Volume 3. Volume 2. Volume 1. The eagerness and conviction of his style has been a feature of all his books so far, and this one does not fall short in this respect. Nowhere does his account falter or flag. Here, Dr. Vickers manages neither to despise rhetoric nor to claim too much for it as an aid to our understanding. He is admirable aware of the twofold dangers in a mechanistic, too-technical approach to the interrelationship of rhetoric and poetry: that of losing sight of the poem and that of losing the interest of a large proportion of his readers.

His argument in support of this contention is both persuasive and attractive.

Professor M.S. Mahoney

The scholar already familiar with current studies of rhetoric will still find the book a convenient addition to his library; the student looking for easy access to the field will find it a valuable tool indeed. Brown, Renaissance and Reformation 9, Revised Edition London: Methuen, , pp. Watt Oxford: Oxford University Press, , pp.

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Two forthcoming volumes are announced. Editor-in-chief of the new edition, and part also of its team of twelve collaborating co-editors, Vickers is well placed to survey, in sorrow if not in anger, what has been well or ill done by his predecessors …. In its making this edition prompts confidence from its users. Brian Vickers. Skip to content. Vickers B5 , pp. German tr. Villgradter and F. Krey Darmstadt: Wissenschaftliche Buchgesellschaft, , pp. Muir and S. Schoenbaum Cambridge: Cambridge University Press , pp.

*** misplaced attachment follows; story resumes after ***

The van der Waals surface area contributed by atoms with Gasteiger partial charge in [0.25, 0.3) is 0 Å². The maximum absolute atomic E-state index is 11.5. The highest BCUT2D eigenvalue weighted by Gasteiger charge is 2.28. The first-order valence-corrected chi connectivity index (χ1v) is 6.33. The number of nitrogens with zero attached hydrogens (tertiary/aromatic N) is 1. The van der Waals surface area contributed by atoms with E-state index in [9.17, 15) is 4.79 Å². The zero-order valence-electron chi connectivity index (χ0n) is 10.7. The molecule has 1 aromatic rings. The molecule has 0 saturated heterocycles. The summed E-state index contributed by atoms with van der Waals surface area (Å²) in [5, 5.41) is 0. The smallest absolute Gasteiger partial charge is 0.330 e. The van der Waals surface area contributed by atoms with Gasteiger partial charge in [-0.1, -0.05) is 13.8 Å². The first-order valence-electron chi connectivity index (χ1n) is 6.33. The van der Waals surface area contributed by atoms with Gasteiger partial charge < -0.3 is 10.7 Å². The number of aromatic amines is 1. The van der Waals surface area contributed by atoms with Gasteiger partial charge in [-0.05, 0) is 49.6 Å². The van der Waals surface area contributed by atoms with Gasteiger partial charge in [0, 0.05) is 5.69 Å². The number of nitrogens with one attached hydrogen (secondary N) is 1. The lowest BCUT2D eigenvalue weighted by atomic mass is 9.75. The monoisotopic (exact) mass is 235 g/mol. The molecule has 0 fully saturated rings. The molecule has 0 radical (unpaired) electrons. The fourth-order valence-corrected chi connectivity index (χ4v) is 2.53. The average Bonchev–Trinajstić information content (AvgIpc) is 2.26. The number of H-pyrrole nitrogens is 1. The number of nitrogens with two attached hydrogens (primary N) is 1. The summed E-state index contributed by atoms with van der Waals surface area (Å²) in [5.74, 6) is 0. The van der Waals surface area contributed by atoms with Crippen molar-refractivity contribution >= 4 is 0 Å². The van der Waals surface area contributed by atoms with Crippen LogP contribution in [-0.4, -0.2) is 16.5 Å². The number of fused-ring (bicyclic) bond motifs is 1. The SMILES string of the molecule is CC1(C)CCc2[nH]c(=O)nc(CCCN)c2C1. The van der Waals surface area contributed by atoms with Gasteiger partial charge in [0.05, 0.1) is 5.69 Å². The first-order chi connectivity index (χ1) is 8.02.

Smith London: Methuen , pp. Buchanan-Brown London: Cassell. Edens Princeton: Princeton University Press , pp.


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Vickers B18 , pp. Studies in the Theory and Practice of Renaissance Rhetoric , ed.

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Spanish translation, La Elocuencia en el Renacimiento , by G. Bernal et al. Madrid: Visor, Vickers B19 , pp. Boris Ford, pp. John Andrews, 3 vols. Going to Pico's source, we find that William's target was a famous passage on enticing demons into idols found in the Hermetic Asclepius-a text that Yates viewed as a central catalyst in the Renaissance magical revival. Significantly, none of the ten conclusions that Pico attributes in his theses to Mercury Trismegistus contains any of the astrological magic that Ficino associated with that figure.

If as evidence for such a revival we point to the expanded magical syntheses of the later Renaissance that included Cabala, then again it was Pico and not Ficino who must be credited with having started it.

Brian Vickers Books - Biography and List of Works - Author of ''Counterfeiting' Shakespeare'

This was especially true as the printing press made wide distribution of these sources and their broader syntheses in magical handbooks like Agrippa von Nettesheim's possible for the first time. A number of these medieval treatises were, in fact, first printed in the sixteenth century and gained unprecedented circulation in an appendix to Agrippa von Nettesheim's popular magical handbook.

The mechanisms of Pico's natural magic differed from Ficino's.